Dry storage of Low-Water Reactor (LWR) fuel has been a major issue in the control of waste storage and recycling plants concerned with nuclear projects. In the US and Nuclear Power production countries, there is a need to extend the dry inert storage of the spent fuel beyond its originally anticipated 20-year duration. There are indeed many methodologies developed to support the initial licensing and storage for up to 20years in order to enable the longer storage periods being envisioned. The fact that many plants would rather abandon the reprocessing option and delay in opening a permanent repository where they can dispose the spent nuclear fuel thus changing strategy to utilities that involve reracking spent fuel pools and operating independent spent fuel storage installations. A Nuclear Regulatory Commission approved previously storage cask systems for about 35GWd/MTU but it has come clear that the discharge burn-ups has steadily increased and this is a trend that could probably continue for the better part of a futuristic forecast.
McKinnon and Cunningham suggest that the increased burn-up generally result in increased levels of oxidation and hydriding of the cladding; higher fuel rod internal pressures due to higher fission gas being released from the fuel pellets and consequently, higher hoop stresses in the cladding. Increase in oxidation decreases the effective load-bearing metal thickness of the cladding hence the contribution off high stresses which can be sufficiently high hoop stress and high temperatures to lead to deformations and rupture of the cladding. McKinnon and Cunningham assert that the mechanical properties of specific interest include creep, ductility under impact loading conditions and fracture toughness (2003). Therefore as discharge burnups levels continue to increase, additional studies need to be done to determine how dry storage of the LWR can be achieved to ensure that the storage in lasting about 100years can the effects of the mechanical properties of interest can resolve issues associated with the transportation, handling and disposal operations.
Extending Dry Storage of the Spent LWR fuel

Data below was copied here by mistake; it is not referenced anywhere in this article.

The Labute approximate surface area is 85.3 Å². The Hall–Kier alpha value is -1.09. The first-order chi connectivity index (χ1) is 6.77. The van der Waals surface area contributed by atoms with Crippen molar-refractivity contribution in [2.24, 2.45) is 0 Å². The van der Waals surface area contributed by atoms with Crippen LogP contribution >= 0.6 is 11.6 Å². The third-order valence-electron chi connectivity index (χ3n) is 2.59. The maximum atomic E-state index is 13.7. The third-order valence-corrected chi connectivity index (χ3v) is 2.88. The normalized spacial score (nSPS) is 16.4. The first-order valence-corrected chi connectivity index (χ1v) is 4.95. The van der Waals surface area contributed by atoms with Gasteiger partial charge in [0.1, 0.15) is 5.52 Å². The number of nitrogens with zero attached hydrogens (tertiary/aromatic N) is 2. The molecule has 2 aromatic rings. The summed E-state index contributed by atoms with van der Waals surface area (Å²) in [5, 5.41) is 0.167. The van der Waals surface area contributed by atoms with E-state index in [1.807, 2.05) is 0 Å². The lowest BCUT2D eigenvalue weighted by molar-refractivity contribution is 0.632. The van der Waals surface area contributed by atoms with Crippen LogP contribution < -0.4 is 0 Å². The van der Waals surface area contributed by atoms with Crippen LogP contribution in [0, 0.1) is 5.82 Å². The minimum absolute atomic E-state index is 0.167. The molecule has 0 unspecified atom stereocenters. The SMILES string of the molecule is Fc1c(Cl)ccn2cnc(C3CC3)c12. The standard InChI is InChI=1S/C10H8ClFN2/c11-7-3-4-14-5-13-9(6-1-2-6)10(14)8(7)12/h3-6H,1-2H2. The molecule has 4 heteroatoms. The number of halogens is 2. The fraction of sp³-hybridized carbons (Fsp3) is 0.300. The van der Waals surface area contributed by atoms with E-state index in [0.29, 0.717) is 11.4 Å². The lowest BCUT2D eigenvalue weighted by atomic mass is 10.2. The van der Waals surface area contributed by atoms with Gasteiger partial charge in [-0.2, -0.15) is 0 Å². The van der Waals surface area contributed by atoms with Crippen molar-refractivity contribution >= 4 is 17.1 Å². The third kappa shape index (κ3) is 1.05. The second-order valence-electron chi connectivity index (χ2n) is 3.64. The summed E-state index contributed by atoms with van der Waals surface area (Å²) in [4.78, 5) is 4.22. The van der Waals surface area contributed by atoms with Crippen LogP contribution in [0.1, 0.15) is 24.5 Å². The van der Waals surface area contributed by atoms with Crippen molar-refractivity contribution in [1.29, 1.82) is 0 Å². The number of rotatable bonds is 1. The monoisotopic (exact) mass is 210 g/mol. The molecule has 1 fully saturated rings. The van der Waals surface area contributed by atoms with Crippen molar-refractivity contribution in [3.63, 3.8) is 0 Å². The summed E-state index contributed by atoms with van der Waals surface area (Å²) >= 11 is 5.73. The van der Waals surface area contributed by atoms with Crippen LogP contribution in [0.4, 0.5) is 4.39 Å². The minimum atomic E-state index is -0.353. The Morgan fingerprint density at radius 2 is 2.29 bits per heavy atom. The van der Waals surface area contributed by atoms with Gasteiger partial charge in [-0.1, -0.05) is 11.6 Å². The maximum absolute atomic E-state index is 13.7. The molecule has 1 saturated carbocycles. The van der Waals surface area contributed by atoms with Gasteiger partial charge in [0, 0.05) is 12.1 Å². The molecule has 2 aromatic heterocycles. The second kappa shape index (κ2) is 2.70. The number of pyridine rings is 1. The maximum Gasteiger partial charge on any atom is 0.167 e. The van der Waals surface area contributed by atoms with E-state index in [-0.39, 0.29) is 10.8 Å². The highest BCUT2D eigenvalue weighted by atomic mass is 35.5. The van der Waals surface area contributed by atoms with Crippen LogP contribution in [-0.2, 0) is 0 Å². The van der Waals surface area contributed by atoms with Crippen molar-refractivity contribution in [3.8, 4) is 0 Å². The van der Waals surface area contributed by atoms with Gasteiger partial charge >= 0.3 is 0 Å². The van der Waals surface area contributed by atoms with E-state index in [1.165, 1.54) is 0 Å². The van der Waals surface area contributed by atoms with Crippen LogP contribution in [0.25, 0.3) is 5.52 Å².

Einzinger, McKinnon and Machiels confirm that the first 20 years of storage of the LWR fuel, properties of the components change due to the elevated temperatures, presence of moisture, effects or radiation and these all imply environmental risks and health hazards. They assert that during the normal storage in an inert atmosphere, there is the potential of the cladding mechanical properties changing as a result of annealing or the interaction of the cask materials. These emissions could also change due to storage conditions and with air leakages into the cask, additional degradation occurs through oxidation in the breached rods that lead to fission gas release (1999). It is postulated that accident scenarios would be similar for the period of storage whether between 20-100years, due to the fact that most storages are governed by operational events. The overall work being critical is the behaviour of the fuel, and as noted by Einzinger, McKinnon and Machiels that spent fuel at the burn-ups below approximately 45 GWd/MTU can be dry stored for 100years. This kind of storage that is long term will require the determination of the temperature limits based on the evaluation of the stress-driven degradation mechanisms of the cladding (1999).
Shenoy and Richards, states that spent fuel elements discharge from a reactor plant are very much ideal waste forms for a permanent disposal in a geologic repository. It is suggested that the graphite fuel elements and the ceramic coating on the fuel particles are as manufactured engineered barriers which will always provide an excellent near field containment of the radio-nuclides and this will minimize reliance on the waste package and surrounding geologic media for a very long period of containment. There are therefore conditions of safe fuel storage bearing in mind critical conditions, conditions of decay heat removal as well as radiation doses. Disposal feasibility, according to Shenoy and Richards, considers a number of categories such as: Proliferation risks and safeguards requirements; Radiological risks to the general public for very long time following a permanent closure of the repository; Suitability and licensability of the final waste form for the permanent disposal; Cost for the disposal inclusive of the waste package costs, tunneling costs, land-area requirements and disposal operation.